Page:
What did you do?
When I was diagnosed, I was living a life I didn’t enjoy. It was just money, money, money, money. We moved to Seattle from a rural mountain town because we knew we couldn’t stay living there if I couldn’t drive. I had to be able to walk or use public transport. I’d had an idea for a book but had always put it off because I had two little kids and a lucrative income from marketing. But I knew that writing was what I had to do. My husband, a lawyer, would be gone up to 14 hours a day. When we moved to the city, he quit his job and started his own firm in our neighborhood, so now we get up together every morning and see our daughters off and walk to the office together. I do my work in his office and we share lunch. We simplified our lives and realize that material things don’t really matter. I became more focused on experiences than belongings.

So, how has the disease progressed?
It’s been 11 years now. When I was diagnosed, I had a ten-degree circle of clear central vision, with a little half-moon sliver of vision at my mid-periphery around the 60- or 70-degree mark. I used to be able to look at my daughters from across the table and see them clearly. Now I look at them and I can only see part of their faces. I used to say it was like looking through a hole the size of a silver dollar, but my eyesight has changed since I’ve been pursuing alternative therapies, so it’s more like looking through a mailbox slit — my central horizontal vision has expanded but not my top and bottom central vision. What’s been interesting is that my outer peripheral vision has expanded considerably since I’ve taken an integrated health approach to my eyesight. I now see more out there than I do through my central hole.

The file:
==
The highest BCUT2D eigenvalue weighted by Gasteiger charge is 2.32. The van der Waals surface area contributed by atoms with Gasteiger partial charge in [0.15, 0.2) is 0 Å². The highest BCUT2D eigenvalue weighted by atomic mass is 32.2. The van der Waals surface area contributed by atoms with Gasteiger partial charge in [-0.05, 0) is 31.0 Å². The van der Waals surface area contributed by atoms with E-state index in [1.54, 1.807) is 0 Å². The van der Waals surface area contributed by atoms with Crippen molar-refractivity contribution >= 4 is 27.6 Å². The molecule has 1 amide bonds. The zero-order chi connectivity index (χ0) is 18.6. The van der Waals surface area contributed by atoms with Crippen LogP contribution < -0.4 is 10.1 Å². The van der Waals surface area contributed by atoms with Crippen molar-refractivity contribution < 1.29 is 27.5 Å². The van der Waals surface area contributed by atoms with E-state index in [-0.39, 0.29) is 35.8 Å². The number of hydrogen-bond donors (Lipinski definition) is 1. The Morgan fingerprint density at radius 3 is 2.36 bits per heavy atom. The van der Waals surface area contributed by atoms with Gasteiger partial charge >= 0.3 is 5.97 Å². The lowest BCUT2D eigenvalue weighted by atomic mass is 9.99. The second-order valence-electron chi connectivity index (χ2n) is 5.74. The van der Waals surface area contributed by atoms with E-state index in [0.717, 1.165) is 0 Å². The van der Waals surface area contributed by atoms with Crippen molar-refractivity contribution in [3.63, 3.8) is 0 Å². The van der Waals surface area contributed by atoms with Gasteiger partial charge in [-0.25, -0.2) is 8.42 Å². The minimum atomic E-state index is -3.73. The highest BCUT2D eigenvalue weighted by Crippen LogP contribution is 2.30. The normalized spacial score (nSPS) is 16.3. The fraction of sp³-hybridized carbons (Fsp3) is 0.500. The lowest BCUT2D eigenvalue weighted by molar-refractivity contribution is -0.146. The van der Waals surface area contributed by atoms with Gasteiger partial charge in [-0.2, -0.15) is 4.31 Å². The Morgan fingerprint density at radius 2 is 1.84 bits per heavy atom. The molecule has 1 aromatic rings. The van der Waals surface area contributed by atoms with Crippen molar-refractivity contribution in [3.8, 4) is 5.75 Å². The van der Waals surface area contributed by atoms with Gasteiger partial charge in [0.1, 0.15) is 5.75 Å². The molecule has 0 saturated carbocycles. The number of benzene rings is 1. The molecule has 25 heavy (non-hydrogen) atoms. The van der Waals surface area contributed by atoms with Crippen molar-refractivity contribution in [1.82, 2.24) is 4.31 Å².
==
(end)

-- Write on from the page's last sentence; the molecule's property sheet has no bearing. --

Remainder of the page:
What prompted you to pursue alternative therapies?
I went to California in 2008 to see a person who deals with whole-body health, and the first thing he said to me was, “Tell me about your childhood.” And within a few minutes I was sobbing.  

How come?
Aside from the trauma at home with my stepfather, when I was 16, my dad was arrested at gunpoint in front of me for floating checks. It was 5:30 a.m. and we were driving down a freeway, belting out “On the Road Again” — our favorite song. A police officer pulled us over for speeding. I could tell my dad was nervous while they were running his I.D., and the next thing I saw was the police officer pointing a gun at my dad’s head and pulling him out of the car. He was ripped away from me.

The crime was committed in Texas, but we were in Illinois. The officer told me that he was probably going to be extradited and I’d go into foster care unless I could figure out a way to get home. Both options were horrible. I was a minor, so they wouldn’t let me wait in the county jail where they were holding my dad. They gave me his wallet and said I could get a motel room, but I told them I wasn’t going anywhere without him. I waited all day in our hot car, occasionally running up the hill to a fast-food place to throw up. Finally they let me go into the courthouse to hear his fate, and I saw him in this orange jumpsuit in chains. I’d always regarded him as larger than life, and he looked so small and lost. When the judge said he should be extradited, I jumped up and yelled, “No!” The judge felt so sorry for me, he let my dad out on fugitive bond.

Were you carrying that trauma around for a long time without ever talking to anyone about it?